Daichi Kato, Cecile Herve, Takafumi Yamamoto et. al. “Valence Band Engineering by a Layer Insertion to Sillen-Aurivillius Perovskite Oxyhalides”. Chemistry Letters. http://www.journal.csj.jp/doi/10.1246/cl.170301
Kageyama Lab Published Articles: http://www.ehcc.kyoto-u.ac.jp/eh10/index.php?lang=en&page=%E8%AB%96%E6%96%87%2FPublications
Week 02: Trip to Mt. Fuji Lakes
I definitely can’t say that I have gotten used to Japan, but I am definitely more comfortable. My language class has had a lot of fun, interesting conversations. Compared to last week, it has been easier to hold casual conversations and I am able to complete simple transactions without having to mentally rehearse what I am going to say beforehand.
When the group first arrived in Japan, we went to a local ramen restaurant in Azabujuban. That night, I ordered in Japanese, but the waiter switched to English when he realized I was not a native speaker. I went back with Rose earlier this week and I was able to speak to the waiter entirely in Japanese, and he didn’t switch to English! I am happy that my speaking abilities, as well as my ability to fake my ability in Japanese, is improving. I hope that with this last week of language class and my conversations with new people I can begin to use more understandable and complex grammar in everyday conversations.
That being said, my Japanese abilities still have a long way to go. I have trouble understanding faster, native speech. I attended a Japanese club meeting that my friend took me to and played in a Frisbee pick-up game and was fairly lost throughout both of them. I hope with due time, I will be able to understand bits and pieces in situations like those as well. Right now, I can’t foresee that being possible. However, I think I underestimate the power of simply being immersed in a country of people who speak Japanese. Especially after going to Kyoto and being around very few English speakers, I hope that my conversational abilities will start to improve even faster than they are now.
Overview of Mt. Fuji Lakes Trip with 2017 Nakatani RIES Japanese Fellows
My experience in Japan has entirely been in cities; this weekend was the first time I got to see Japan’s nature. The drive through the Kanagawa and Shizuoka prefectures was gorgeous and I spent a majority of the bus ride looking outside the window at the beautiful green sea of trees and mountains that surrounded us.The view from the Mishima Skywalk, Kitaguchi Hongu Fuji Sengen Jinja, and of course Mount Fuji’s 5th Station itself was breathtaking and I hope I can go back some day.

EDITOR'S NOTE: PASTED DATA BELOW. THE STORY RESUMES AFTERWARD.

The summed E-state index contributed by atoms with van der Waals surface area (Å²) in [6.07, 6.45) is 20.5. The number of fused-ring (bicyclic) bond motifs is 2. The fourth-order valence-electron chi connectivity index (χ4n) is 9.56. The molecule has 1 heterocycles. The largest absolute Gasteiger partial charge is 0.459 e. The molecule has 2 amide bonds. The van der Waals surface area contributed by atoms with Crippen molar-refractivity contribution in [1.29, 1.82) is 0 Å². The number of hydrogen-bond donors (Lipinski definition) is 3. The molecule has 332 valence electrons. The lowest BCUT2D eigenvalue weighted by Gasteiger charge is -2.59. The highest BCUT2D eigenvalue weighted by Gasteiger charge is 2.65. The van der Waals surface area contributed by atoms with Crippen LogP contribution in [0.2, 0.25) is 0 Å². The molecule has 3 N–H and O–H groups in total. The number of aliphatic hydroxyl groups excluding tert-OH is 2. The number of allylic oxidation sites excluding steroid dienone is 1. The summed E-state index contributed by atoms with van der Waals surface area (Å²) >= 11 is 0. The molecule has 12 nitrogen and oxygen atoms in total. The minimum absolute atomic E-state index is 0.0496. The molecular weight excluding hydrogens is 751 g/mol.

The US andJapanese Nakatani Fellows met for the first time this past weekend on a trip to the Mt. Fuji Lakes. I didn’t expect to enjoy meeting the Japanese fellows as much as I did; I was very sad to say good bye to them on Sunday. I ended up talking to the Japanese fellows much more than the US fellows about everything from favorite foods to really bad pick up lines you should never use. I particularly enjoyed learning about the different dialects of Japan from the fellows such as Aomori-ben and Hiroshima-ben. I made sure to pick up various Kansai bend phrases in hopes that I will be able to understand a little more Japanese when I get to Kyoto. By learning about the different dialects with Japan, I realized the differences that exist between the regions in Japan. Within the United States, I don’t think that there are a lot of regional differences in English. The dialect phrases I learned were very different from each other, and many of the Japanese fellows didn’t recognize each other’s phrases from their respective regions.
The biggest challenge of this trip was going to the onsen. I am glad that my roommates, Kaylene, Miki, and Ayaka encouraged me to go. Though I was uncomfortable, it was relaxing and I can now say I overcame a significant cultural difference that I was particularly apprehensive about. In hindsight, I realize that since going to an onsen is part of Japanese culture, there is no real reason for me to be uncomfortable since everyone around me thinks it is normal. I would go to the onsen again, but I definitely would have to be encouraged by others.